Acknowledging that every distributor’s definition of value-added is slightly different, Goedecke sums it up as “what differentiates you from your competitor”—plain and simple. With that in mind, he says Mayer Electric has put a strategic focus on processes that not only differentiate it, but that concurrently meet its customers’ needs for more than just electrical products.
“Everyone provides product, everyone delivers materials, and a lot of companies even cut wire for free,” says Goedecke. “These are basically all commodity services that don’t really help to differentiate a distributor in the marketplace.” To truly go above and beyond, he says companies need to ask themselves one very important question, which is: What can we do different for customers that, in the end, saves them money?
Goedecke says Mayer Electric’s management team began taking a harder look at this question about three years ago. At the time, roughly 74% of the firm’s business involved contractors—a point that pushed the distributor to start diversifying its customer base a bit (it has since been reduced to about 71%). “We invested about $3 million in people and inventory in an effort to diversify our business,” says Goedecke, “with the goal of making ourselves less apt to be subject to economic [swings].”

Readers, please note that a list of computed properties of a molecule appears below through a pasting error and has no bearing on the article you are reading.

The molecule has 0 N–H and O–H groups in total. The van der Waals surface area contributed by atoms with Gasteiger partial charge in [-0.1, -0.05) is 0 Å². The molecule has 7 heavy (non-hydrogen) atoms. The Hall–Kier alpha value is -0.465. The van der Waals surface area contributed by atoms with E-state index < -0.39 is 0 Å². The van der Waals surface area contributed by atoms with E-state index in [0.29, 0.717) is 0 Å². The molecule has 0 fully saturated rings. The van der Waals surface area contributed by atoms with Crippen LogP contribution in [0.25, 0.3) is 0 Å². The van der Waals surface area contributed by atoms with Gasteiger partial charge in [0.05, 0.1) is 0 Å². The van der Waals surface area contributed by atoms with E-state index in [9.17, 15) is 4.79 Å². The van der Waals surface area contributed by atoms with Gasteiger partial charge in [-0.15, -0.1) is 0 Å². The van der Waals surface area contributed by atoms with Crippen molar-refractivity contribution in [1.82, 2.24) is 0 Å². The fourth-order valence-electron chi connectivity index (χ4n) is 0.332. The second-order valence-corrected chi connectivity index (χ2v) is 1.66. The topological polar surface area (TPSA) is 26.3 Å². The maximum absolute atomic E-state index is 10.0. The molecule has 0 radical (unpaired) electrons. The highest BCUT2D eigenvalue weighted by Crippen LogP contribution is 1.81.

As part of its mission to align itself more closely with its customers, Mayer Electric also started a customer integration initiative. Headed up by Customer Business Analyst David Goedecke (Glenn’s son), this division focuses on customer discovery, needs determination (based on visits to customer sites), and technology like enterprise resource planning (ERP). “Focusing on our top 30 customers, we’ll go in and see what we can do to help them save money on inventory management, job quoting, accounts payables, and other processes,” says Goedecke. “We then create a needs determination that our IT group uses to build a model within our ERP.”
From there, Mayer Electric goes back to the customer, and sells and implements the system. “We then give those customers a cost-savings report based on our success with the [implementation],” Goedecke explains. So far, the distributor has worked with about 15-20 different customers in this manner. He says the effort has been worthwhile. “We’ve seen instances where our competitors’ salespeople have offered our customers 10% lower product prices, compared to ours,” says Goedecke, “The customer said, ‘No thanks, I like what Mayer Electric is doing. They’re bringing me value so I’m going to stick with them.”
Promoting the Game-Changers